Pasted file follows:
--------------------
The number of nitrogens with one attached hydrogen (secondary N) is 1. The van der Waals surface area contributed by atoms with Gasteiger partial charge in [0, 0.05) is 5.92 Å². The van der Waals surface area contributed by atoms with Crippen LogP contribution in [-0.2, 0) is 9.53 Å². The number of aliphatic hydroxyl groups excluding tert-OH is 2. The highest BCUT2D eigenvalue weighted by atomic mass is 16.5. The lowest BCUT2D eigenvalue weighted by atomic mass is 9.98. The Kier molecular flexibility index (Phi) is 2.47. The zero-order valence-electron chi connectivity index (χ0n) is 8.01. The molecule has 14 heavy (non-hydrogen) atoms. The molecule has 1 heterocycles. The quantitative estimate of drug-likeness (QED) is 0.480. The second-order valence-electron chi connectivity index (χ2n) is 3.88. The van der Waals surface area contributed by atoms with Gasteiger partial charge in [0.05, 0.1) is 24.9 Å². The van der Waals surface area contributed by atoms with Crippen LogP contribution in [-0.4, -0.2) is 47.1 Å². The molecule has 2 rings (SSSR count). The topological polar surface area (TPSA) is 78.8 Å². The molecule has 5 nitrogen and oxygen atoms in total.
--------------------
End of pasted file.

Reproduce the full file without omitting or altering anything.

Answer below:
The number of nitrogens with one attached hydrogen (secondary N) is 1. The van der Waals surface area contributed by atoms with Gasteiger partial charge in [0, 0.05) is 5.92 Å². The van der Waals surface area contributed by atoms with Crippen LogP contribution in [-0.2, 0) is 9.53 Å². The number of aliphatic hydroxyl groups excluding tert-OH is 2. The highest BCUT2D eigenvalue weighted by atomic mass is 16.5. The lowest BCUT2D eigenvalue weighted by atomic mass is 9.98. The Kier molecular flexibility index (Phi) is 2.47. The zero-order valence-electron chi connectivity index (χ0n) is 8.01. The molecule has 14 heavy (non-hydrogen) atoms. The molecule has 1 heterocycles. The quantitative estimate of drug-likeness (QED) is 0.480. The second-order valence-electron chi connectivity index (χ2n) is 3.88. The van der Waals surface area contributed by atoms with Gasteiger partial charge in [0.05, 0.1) is 24.9 Å². The van der Waals surface area contributed by atoms with Crippen LogP contribution in [-0.4, -0.2) is 47.1 Å². The molecule has 2 rings (SSSR count). The topological polar surface area (TPSA) is 78.8 Å². The molecule has 5 nitrogen and oxygen atoms in total.